Prepayment provision. For tax years beginning after December 31, 2016, in the case of an amount paid in a tax year beginning before January 1, 2018 with respect to a State or local income tax imposed for a tax year beginning after December 31, 2017, the payment will be treated as paid on the last day of the tax year for which such tax is so imposed for purposes of applying the above limits. In other words, a taxpayer who, in 2017, pays an income tax that is imposed for a tax year after 2017 can't claim an itemized deduction in 2017 for that prepaid income tax.
Mortgage & Home Equity Indebtedness Interest Deduction Limited
New Law. For tax years beginning after December 31, 2017 and before January 1, 2026, the deduction for interest on home equity indebtedness is suspended, and the deduction for mortgage interest is limited to underlying indebtedness of up to $750,000 ($375,000 for married taxpayers filing separately). For tax years after December 31, 2025, the prior $1 million/$500,000 limitations are restored, and a taxpayer may treat up to these amounts as acquisition indebtedness regardless of when the indebtedness was incurred. The suspension for home equity indebtedness also ends for tax years beginning after December 31, 2025.
Treatment of indebtedness incurred on or before December 15, 2017. The new lower limit doesn't apply to any acquisition indebtedness incurred before December 15, 2017.
“Binding contract” exception. A taxpayer who has entered into a binding written contract before December 15, 2017 to close on the purchase of a principal residence before January 1, 2018, and who purchases such residence before Apr. 1, 2018, shall be considered to incur acquisition indebtedness prior to December 15, 2017.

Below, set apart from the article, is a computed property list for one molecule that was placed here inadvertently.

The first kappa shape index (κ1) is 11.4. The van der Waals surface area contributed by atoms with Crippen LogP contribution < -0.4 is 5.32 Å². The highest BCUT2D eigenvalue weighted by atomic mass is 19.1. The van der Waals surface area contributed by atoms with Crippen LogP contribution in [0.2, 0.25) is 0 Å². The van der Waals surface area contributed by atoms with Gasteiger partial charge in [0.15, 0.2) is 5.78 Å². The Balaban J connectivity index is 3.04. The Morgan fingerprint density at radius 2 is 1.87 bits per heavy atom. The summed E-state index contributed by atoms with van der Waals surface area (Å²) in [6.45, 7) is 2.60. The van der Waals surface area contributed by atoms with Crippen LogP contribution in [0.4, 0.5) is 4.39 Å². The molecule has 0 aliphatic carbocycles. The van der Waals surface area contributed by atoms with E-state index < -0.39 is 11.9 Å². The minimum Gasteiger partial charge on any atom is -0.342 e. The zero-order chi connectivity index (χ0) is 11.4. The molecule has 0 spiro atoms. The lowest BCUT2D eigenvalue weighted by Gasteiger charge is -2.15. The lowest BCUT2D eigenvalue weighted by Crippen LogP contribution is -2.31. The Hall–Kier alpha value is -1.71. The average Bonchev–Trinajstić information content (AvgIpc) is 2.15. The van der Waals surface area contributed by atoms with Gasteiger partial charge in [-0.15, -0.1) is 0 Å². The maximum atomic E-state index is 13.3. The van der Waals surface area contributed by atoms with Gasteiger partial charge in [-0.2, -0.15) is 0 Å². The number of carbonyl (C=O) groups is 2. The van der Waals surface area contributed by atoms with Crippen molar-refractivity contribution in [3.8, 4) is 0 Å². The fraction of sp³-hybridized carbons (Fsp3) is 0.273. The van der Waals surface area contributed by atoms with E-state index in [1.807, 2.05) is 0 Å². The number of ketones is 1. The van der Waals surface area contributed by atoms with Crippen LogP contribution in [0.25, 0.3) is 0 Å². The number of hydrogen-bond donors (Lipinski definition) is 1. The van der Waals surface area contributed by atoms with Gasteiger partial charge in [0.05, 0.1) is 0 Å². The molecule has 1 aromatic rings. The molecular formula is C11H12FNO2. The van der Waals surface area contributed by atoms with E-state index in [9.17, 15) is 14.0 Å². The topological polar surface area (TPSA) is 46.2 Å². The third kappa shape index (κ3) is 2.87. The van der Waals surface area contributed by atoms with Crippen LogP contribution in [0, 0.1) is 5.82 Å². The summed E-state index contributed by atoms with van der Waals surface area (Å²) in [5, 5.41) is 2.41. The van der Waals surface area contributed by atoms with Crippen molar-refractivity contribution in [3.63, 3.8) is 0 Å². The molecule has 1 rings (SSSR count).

Refinancing. The $1 million/$500,000 limitations continue to apply to taxpayers who refinance existing qualified residence indebtedness that was incurred before December 15, 2017, so long as the indebtedness resulting from the refinancing doesn't exceed the amount of the refinanced indebtedness.
Medical Expense Deduction Threshold Temporarily Reduced
New Law. For tax years beginning after December 31, 2016 and ending before January 1, 2019, the threshold on medical expense deductions is reduced to 7.5% for all taxpayers.
In addition, the rule limiting the medical expense deduction for AMT purposes to 10% of AGI doesn't apply to tax years beginning after December 31, 2016 and ending before January 1, 2019.
Charitable Contribution Deduction Limitation Increased
New Law. For contributions made in tax years beginning after December 31, 2017 and before January 1, 2026, the 50% limitation under for cash contributions to public charities and certain private foundations is increased to 60%., Contributions exceeding the 60% limitation are generally allowed to be carried forward and deducted for up to five years, subject to the later year's ceiling.
And, for contributions made in tax years beginning after December 31, 2016, the, provision—i.e., the donee-reporting exemption from the CWA requirement—is repealed.
No Deduction For Amounts Paid For College Athletic Seating Rights
New Law. For contributions made in tax years beginning after December 31, 2017, no charitable deduction is allowed for any payment to an institution of higher education in exchange for which the payor receives the right to purchase tickets or seating at an athletic event.
Alimony Deduction by Payor/Inclusion by Payee Suspended
New Law. For any divorce or separation agreement executed after December 31, 2018, or executed before that date but modified after it (if the modification expressly provides that the new amendments apply), alimony and separate maintenance payments are not deductible by the payor spouse and are not included in the income of the payee spouse. Rather, income used for alimony is taxed at the rates applicable to the payor spouse.
Miscellaneous Itemized Deductions Suspended
New Law. For tax years beginning after December 31, 2017 and before January 1, 2026, the deduction for miscellaneous itemized deductions that are subject to the 2% floor is suspended.
Overall Limitation (“Pease” Limitation) on Itemized Deductions Suspended
New Law. For tax years beginning after December 31, 2017 and before January 1, 2026, the “Pease limitation” on itemized deductions is suspended